So I was given an award recently by Priyanka and I was absolutely sucky at passing it on. I have the longest list of blogs I want to give it to. Earlier I was a blogger who wrote. Now, I read much more than I write. The new blogs I follow are the reason I spend hours browsing and reading. It is now an addiction more than a pass time. SO, I came up with a way to award all the new blogs I follow all at once. I decided I would put up a list of blogposts of theirs that made me realise what versatile bloggers exist out there.

Listed below is the list of posts that are definitely worth reading. In absolutely no order at all, here they are:

Confessions of Chocolate obsessed (Priyankya): A fellow Arian who writes about everything with a passion, from food to fiction they all make me wait for her next update. :) I suggest you read this honest and apt post of hers, an open letter to god.

Prathma: She writes about stuff she connects to. She voices her well constructed opinion after much research. The links in her post add more charm to her writing. I am linking this one in particularly cause I love the thought in this and girlfriends are very important to me.
Where are the girls?

Red handed: Her funny, no wait hilarious posts are numerous in number. I could add a long list of must read links in that genre. But what turned her writing around for me was this post,
no more.

Spaceman: She writes about things affecting her and the world around her. Her writing is clean and straight. Love her thoughts as much as the way she puts them into words. This post of hers is a MUST read,
answer my friend.

D!! Her travel writing always transports me to the place she writes about. The perfect blend of humor and sentiments make her writing a joy to read. This particular one cause she usually writes prose, but her travel writing in poetry was astounding!
Namaste Nepal

Kneehara: Confessional writing is something I am a big fan of. Her writing is just heart wrenchingly beautiful. This post cause I think a lot of people have had similar experiences.

Parth Jhala: Mostly poetry, this blog is refreshing and profound. Beautiful writing. But, he doesn't update as much as he should. This post cause it is almost perfect.
So much more.

Soumya: She was a revelation to me. Her honesty and confessional writing touched a chord in me. I love and wait eagerly for her updates. I envy the honesty in her writing for I find it too difficult to be that way.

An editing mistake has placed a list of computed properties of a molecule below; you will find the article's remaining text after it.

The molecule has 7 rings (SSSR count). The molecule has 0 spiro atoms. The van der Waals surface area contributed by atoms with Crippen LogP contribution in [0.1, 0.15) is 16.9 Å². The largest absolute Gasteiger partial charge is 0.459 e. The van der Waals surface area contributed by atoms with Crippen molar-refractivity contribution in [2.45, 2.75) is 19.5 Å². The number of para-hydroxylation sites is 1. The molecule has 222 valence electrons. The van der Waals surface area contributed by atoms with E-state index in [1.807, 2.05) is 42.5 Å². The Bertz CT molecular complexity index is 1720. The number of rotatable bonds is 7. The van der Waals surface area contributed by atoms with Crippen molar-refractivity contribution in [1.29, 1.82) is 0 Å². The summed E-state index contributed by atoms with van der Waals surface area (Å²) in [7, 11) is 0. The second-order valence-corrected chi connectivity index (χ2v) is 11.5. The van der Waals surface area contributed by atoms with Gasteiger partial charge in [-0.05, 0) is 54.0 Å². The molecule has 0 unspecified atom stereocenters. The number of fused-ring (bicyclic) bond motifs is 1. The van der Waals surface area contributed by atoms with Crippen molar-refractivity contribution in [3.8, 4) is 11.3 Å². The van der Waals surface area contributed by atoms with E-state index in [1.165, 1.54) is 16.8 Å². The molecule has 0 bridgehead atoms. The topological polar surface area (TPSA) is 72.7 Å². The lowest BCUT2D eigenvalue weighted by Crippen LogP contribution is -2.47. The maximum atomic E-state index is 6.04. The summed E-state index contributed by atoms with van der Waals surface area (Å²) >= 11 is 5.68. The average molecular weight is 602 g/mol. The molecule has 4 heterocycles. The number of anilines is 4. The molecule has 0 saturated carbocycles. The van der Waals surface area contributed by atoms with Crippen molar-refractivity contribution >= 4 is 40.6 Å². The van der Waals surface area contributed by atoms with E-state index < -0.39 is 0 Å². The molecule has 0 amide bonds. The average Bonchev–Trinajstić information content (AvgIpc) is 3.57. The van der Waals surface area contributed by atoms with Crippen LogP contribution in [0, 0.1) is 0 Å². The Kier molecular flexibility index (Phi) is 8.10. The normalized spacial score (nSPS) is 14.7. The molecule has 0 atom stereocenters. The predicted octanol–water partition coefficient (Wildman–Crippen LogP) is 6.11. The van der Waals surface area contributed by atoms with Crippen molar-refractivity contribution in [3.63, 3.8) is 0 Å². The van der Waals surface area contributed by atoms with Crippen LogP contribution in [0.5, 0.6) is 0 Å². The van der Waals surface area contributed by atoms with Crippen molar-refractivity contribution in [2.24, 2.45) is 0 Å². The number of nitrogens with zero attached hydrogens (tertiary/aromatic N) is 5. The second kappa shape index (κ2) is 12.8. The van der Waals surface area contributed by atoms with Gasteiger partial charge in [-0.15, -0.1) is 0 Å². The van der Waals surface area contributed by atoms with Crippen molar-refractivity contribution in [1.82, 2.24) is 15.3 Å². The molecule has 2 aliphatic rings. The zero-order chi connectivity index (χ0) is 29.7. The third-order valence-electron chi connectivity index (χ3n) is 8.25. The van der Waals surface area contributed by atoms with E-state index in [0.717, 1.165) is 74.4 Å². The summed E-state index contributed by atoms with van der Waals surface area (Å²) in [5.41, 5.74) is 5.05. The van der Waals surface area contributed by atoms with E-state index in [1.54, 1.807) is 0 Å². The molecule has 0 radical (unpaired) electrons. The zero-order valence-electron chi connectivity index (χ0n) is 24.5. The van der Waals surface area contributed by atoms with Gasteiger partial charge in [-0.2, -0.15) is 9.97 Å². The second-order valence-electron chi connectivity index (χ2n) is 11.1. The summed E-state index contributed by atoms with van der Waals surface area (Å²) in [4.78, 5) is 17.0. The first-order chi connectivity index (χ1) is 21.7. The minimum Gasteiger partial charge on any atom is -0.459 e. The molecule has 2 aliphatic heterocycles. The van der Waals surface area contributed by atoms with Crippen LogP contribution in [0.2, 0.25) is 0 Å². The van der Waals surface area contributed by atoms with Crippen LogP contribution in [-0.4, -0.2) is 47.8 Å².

Chaotic truth was chilling yet beautiful. :)

Aishu: A funny and often confessional writer. But this post is written very well and needs to be read. Flows smoothly and leaves you guessing all through. Hence, Tiger tails

R-A-J: I love the different topics he writes about. To see him write a mush post about love baffled me. I did not think he had that side. Too quick to judge I guess. But his Change, yours is here post was something people our age would relate and totally get.

Chintan: I do not remember how I came across her blog but I am glad I did. Something about the way she writes makes me feel like "Hey, I have felt that!" I love reading her updates and keep going back for more. Her
post on Anna Hazare is very profound :)

Psych Blabber: She is a psychologist who writes about a wide range of topics. Occasionally even poetry. I love reading her posts cause they are always profound. This post is my favourite till now, Why Harry Potter is not just a kid's book

Hope you enjoy the posts as much as I did.

To all those mentioned, I love visiting your blogs. Keep updating :)

Tuesday, August 23, 2011

5 reasons I wish I could turn back time

This is long overdue but I recently realised I had not written about my a wonderful last year. Hmmm. Strange. So this post is a sort of an ode to my college. The one place, till date, which I felt inspired for the reasons I will be stating below. Asian College of Journalism, Chennai, was an experience I will never forget. It had its ups and downs, inevitably. But in the end it was worth everything.

Here are the top 5 reasons why that place changed who I was forever.

1) N Kalyan Raman, writer and translator: If you know a little bit about me, you will know why he is reason number one. ACJ was a bit boring the first few weeks. I found myself questioning if this was the right course so often. Then, I met him and my stay at ACJ changed drastically. He was a breath of fresh air. His sarcasm and detailed remarks have pushed me to work like never before. Now, I double check my statements before moving to the next one. I always research before I write about a topic. And I read and read more than I ever have. But all this any other teacher could have done and accomplished. So why is he so special? Cause he was smart, geeky and cool, all at once. He inspired me to be me, which was so rare coming from a teacher. But importantly, our conversations were what made ACJ so special. They were varied and always interesting. He was so well read, I was always left speechless. And he never made our relationship of one superior to the other. He was and is still very important to me. He no longer teaches at ACJ. ACJ lost out on a beautiful man.